Trump revises nutrition standards

Administration retracts school lunch standards set by Obama



Michelle Obama made health in school children a priority as a part of her goals as First Lady.

Rachel Shogren, Health Editor

From the Myplate program to the Let’s Move campaign, Michelle Obama rallied for the importance of fitness and health among children during her tenure in the White House. However, Donald Trump is taking all of her effort and government money spent on nutrition away. The Trump administration recently announced its desire to remove regulations imposed by the Obama administration on food policy.

The Department of Agriculture imposed an interim rule that will reduce nutrition regulations for school lunches. It will remove standards on sodium reduction requirements, whole-grain quotas and it will allow for one-percent fat, flavored milk back in school cafeterias. These new rules will take effect during the 2017-2018 school year.

In 2012, the Obama administration released lunch standards that needed to be reached by schools in order to help children eat healthier and have a more fit lifestyle. The meal requirements were the first changes to the standards in 15 years.

Since the nutrition standards went into pace in 2012, republicans and farmers argued for lunch reform saying that the new requirements were too strict and too costly.

The institute of medicine helped develop the new regulations designed to help students maintain a healthy weight. The new standards were set to cost $3.2 billion.

The money was only part of the reason that Trump is beginning to cut nutrition programs. He claims that the meals aren’t actually nutritious because students are throwing too much of them away. “Kids are pretty outspoken about what they want to eat and what they don’t,” Trump’s new Agriculture Secretary, Sonny Perdue said. He believes students are wasting the food because they don’t like it so he doesn’t see the point in trying to feed them healthy food if in the end it is just going to cost the government more money.

According to the USDA, the standards put in place for the 2012-2013 school year, known as the Healthy, Hunger-Free Kids Act, “ensured students were offered both fruits and vegetables every day, substantially increased whole grain-rich foods, offered only fat-free or low-fat milk, limited calories and ensured proper proportion sizes, and increased the focus on reducing saturated fat, trans fats, and sodium.”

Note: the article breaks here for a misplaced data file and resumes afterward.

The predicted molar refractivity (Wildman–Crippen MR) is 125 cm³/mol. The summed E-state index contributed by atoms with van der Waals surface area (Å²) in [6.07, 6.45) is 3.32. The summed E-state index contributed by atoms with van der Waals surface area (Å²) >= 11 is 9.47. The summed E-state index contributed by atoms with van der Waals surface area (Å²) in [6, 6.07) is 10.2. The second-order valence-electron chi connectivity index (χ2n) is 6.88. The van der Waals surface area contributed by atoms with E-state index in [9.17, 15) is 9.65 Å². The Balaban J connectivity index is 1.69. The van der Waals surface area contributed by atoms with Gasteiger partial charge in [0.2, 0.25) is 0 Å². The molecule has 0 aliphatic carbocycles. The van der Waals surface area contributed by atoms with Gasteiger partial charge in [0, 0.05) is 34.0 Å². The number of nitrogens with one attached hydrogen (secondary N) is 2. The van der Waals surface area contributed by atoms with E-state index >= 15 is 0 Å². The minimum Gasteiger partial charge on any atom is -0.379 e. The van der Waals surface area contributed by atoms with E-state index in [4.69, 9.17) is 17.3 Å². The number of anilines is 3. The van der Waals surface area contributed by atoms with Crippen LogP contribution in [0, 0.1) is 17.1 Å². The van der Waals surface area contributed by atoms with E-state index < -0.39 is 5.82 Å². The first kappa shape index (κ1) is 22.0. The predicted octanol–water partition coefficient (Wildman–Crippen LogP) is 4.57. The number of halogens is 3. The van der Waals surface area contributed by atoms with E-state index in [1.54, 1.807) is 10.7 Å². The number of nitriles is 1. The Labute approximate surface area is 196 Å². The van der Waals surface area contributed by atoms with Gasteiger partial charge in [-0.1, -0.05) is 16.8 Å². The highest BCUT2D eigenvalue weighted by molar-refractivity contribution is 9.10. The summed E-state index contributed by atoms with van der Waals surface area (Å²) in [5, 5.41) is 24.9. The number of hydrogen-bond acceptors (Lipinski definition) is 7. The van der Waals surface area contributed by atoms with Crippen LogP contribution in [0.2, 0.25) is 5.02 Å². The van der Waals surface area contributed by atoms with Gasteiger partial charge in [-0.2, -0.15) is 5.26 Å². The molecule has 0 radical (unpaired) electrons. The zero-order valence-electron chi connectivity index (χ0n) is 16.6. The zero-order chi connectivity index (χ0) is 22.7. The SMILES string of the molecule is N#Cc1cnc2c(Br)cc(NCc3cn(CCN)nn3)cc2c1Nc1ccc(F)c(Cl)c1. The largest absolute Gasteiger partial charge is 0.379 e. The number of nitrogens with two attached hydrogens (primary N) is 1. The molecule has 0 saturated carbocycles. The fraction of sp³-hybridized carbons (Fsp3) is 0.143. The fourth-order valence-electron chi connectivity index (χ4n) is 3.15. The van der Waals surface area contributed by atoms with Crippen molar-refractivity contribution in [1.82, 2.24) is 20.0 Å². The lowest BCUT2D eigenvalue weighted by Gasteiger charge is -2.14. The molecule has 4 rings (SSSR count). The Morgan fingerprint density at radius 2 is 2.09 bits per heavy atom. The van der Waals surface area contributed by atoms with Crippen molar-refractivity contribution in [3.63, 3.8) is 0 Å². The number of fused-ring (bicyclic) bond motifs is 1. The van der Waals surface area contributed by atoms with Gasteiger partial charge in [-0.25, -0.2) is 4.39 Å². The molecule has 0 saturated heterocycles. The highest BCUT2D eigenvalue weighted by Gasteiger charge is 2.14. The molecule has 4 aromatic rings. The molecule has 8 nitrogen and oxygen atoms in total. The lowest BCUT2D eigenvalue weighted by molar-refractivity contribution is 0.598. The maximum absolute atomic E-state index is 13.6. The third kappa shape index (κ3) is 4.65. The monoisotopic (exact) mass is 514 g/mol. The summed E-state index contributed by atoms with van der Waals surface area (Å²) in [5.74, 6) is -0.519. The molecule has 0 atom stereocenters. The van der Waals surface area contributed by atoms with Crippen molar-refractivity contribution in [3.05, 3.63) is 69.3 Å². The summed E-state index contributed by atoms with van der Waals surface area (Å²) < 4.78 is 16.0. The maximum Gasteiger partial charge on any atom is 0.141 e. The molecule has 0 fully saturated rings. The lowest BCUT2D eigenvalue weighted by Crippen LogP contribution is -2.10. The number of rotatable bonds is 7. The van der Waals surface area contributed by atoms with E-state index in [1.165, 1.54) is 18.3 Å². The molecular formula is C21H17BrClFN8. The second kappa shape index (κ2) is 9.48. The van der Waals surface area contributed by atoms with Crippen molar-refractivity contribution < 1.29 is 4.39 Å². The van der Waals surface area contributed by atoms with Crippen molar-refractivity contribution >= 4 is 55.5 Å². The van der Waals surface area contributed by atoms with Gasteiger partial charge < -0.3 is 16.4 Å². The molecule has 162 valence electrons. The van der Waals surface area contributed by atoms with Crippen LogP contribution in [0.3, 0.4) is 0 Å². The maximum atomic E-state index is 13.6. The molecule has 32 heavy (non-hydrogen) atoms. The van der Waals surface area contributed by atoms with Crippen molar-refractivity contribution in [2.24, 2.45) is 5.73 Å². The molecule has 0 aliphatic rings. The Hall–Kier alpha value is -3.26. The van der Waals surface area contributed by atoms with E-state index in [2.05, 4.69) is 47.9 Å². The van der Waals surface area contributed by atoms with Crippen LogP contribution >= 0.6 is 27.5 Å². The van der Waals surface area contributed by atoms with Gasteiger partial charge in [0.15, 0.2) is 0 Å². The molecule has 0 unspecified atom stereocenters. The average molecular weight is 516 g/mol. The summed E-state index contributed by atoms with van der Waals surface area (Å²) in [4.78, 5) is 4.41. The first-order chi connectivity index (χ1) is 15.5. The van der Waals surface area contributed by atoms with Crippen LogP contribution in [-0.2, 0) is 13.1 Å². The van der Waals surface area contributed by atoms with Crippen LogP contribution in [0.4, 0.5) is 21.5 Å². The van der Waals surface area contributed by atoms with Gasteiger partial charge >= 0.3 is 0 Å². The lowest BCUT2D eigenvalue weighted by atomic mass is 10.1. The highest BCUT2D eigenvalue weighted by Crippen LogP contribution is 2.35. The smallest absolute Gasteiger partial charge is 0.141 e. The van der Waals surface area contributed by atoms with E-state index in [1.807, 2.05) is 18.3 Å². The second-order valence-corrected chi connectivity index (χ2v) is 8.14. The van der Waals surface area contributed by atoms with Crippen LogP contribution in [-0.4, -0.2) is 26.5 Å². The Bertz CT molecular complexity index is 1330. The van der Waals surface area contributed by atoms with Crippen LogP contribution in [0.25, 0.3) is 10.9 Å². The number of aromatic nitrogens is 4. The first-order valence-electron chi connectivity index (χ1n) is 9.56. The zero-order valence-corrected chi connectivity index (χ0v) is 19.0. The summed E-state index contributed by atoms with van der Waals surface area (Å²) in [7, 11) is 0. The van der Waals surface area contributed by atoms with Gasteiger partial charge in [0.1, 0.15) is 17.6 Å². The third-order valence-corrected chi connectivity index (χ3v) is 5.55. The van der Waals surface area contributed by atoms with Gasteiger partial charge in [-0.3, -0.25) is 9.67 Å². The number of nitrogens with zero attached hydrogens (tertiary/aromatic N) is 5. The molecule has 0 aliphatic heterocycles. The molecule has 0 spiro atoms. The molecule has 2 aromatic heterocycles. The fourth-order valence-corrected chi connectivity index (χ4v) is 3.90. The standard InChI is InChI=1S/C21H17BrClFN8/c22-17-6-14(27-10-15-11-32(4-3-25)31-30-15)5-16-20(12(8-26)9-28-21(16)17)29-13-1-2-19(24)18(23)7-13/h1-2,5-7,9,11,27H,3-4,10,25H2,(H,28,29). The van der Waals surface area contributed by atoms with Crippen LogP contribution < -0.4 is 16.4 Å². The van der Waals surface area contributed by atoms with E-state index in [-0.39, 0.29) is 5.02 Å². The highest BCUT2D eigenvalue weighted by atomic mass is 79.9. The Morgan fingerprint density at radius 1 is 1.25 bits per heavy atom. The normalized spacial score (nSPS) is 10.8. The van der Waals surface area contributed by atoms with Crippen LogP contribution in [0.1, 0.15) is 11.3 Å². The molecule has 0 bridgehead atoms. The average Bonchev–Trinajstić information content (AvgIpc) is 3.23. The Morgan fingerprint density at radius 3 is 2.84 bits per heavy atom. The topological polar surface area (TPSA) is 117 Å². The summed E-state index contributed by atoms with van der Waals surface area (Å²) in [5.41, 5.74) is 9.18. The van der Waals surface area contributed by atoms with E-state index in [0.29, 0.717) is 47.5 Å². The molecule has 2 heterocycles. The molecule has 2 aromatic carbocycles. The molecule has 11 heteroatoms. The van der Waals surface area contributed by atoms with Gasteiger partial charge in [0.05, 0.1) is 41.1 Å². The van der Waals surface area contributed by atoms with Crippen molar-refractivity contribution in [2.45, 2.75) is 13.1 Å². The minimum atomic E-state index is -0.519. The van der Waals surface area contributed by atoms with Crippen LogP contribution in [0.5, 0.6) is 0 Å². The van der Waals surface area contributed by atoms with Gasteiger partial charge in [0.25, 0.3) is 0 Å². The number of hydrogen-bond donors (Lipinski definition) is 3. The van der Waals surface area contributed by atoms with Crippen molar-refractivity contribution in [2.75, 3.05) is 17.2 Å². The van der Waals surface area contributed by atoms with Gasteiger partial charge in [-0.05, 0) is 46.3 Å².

Michelle Obama wanted to limit the amount of junk food that children consumed and ensure that they had a reasonably balanced diet. She didn’t want kids coming to school and eating the sugary, fatty, and salty foods that would form bad eating habits in their future. Better quality food was requested in order to help kids live not only a healthier lifestyle, but a more active one as well.

These new rules will impact the Healthy, Hunger-Free Kids Act that was run by Michelle Obama. She worked for years to get these nutritional requirements as a part of her campaign against childhood obesity.

Purdue heard several kids complaining about the fat free and reduced fat milk that was offered in schools, which is why he is bringing back flavored milks like strawberry and milks with more fat like one percent.

With Trump’s new relaxed regulations, kids are going to eat more like they did five years ago. They will consume the unhealthy junk food that was eliminated from schools by the Obama administration.

Although school lunch is the most significant change in Trump’s nutrition policy, he is starting to breach into adult malnutrition issues.

The United States spends $51.3 billion per year seeking to better nutrition in adults. According to The Hill, a malnourished adults health care costs increase by 300 percent. In order to prevent malnutrition, programs need to be in place to educate people about good eating habits.

Instead of finding programs to help the one-third of all hospital patients that present as malnourished, Trump is proposing major cuts to programs meant to help older adults. He has begun cuts to the Older Americans Act nutrition programs, the Supplemental Nutrition Assistance Program (SNAP), and the Commodity Supplemental Food Program (CSFP).

The Older Americans Act provided home-delivered meals to more than 2.4 million older adults each year through the Department of Health and Human Services.

It took 15 years for people like Michelle Obama to get the Healthy, Hunger-Free Kids Act passed so that kids could prevent obesity and live healthier lives, although Trump got rid of it after five months.